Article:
ugc_banner

Think tanks launch world’s first public global database on fossil fuels

New Delhi, IndiaEdited By: Nishtha BadgamiaUpdated: Sep 19, 2022, 10:16 PM IST
main img
Representative photo Photograph:(Reuters)

Story highlights

The registry named the Global Registry of Fossil Fuels includes data from over 50,000 oil, gas and coal fields in 89 countries.

One-of-its-kind database for tracking the world’s fossil fuel production, oil and gas reserves, and emissions was launched on Monday, said the Carbon Tracker and Global Energy Monitor. Notably, the release of the database and its analysis coincides with the United Nations General Assembly climate talks which began on September 13 and ahead of COP27 which is to be held in Sharm El Sheikh, Egypt, in November. 

In a statement, the two companies collaborating on the project said that this registry was the “first-ever fully transparent” and “public database that tracks fossil fuel production worldwide”. The registry named the Global Registry of Fossil Fuels includes data from over 50,000 oil, gas and coal fields in 89 countries. This reportedly covers 75% of global reserves, production and emissions, this is the first collection of this size made available for public use. 

Although private data is available for purchase, it differs from the public data maintained by the International Energy Agency which tracks what is yet to be burned as it accounts for the demand for fossil fuels. The registry is developed by Carbon Tracker, a non-profit think tank that researches the energy transition and its effect on the financial markets, and the Global Energy Monitor, a San Francisco-based non-governmental organization which tracks a range of global energy projects. 

In an interview, the founder of Carbon Tracker, Mark Campanale said, “Civil society groups have got to get more of a focus on what governments are planning to do in terms of license issuance, both for coal and oil and gas, and actually begin to challenge this permitting process.” He added, that while corporations, investors and scientists already have a certain level of access to this data, he hopes that this will empower groups to hold governments accountable for their actions.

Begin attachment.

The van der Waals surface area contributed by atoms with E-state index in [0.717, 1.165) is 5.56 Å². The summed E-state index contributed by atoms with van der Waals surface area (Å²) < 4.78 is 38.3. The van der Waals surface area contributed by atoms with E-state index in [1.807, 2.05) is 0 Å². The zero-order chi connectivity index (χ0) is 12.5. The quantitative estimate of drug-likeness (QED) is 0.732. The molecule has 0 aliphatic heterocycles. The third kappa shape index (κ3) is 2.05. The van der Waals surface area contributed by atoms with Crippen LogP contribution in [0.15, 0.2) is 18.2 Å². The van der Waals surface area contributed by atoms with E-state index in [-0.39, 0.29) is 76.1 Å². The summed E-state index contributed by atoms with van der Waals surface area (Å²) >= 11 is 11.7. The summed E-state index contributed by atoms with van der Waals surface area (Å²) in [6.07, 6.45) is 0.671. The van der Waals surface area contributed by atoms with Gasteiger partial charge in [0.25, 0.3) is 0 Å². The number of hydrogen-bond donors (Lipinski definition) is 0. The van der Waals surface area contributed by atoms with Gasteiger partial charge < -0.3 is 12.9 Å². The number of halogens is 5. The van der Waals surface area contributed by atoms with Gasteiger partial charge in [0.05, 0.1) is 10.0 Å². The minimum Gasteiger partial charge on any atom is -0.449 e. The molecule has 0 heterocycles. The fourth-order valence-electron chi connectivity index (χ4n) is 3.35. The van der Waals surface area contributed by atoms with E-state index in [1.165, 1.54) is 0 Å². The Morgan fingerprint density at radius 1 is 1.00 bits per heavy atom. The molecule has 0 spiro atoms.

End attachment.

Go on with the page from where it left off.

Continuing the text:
The kind of data released by the registry can help environmental and climate groups to pressurize their governments and leaders to make changes in their policies that will reduce carbon emissions. And we are in dire need of carbon reductions, said Campanale. 

“We have very little time to address the remaining carbon budget. As long as we’re not measuring what is being produced, it’s incredibly hard to measure or regulate that production,” said Rebecca Byrnes, Deputy Director of the Fossil Fuel Non-Proliferation Treaty and one of the people who helped compile the database. 

According to their analysis, the developers indicated that the United States and Russia have enough untapped and underground fossil fuel to exhaust the world’s remaining carbon budget. Which is the remaining carbon the world could emit before some amount of warming occurs, in line with the previous warnings that would be 1.5 degrees Celsius. 

The aforementioned reserves would generate at least 3.5 trillion tonnes of emissions which is more than all the emissions produced since the Industrial Revolution. The database also indicates that we have more carbon than we need as a global community. Therefore, investors and shareholders should hold the decision-makers at the world’s largest oil, gas and coal companies accountable as they are the ones approving new investments in fossil fuel extraction, said Campanale. 
 
“We’re not kidding ourselves that the registry will overnight result in sort of a massive governance regime on fossil fuels…But it sheds a light on where fossil fuel production is happening to investors and other actors to hold their governments to account,” said Byrnes in an interview. However, the hope is that the investment community “who ultimately own these corporations,” use this data to challenge investment plans which call for expansion on oil, gas and coal projects, said the Carbon Tracker founder. 

(With inputs from agencies)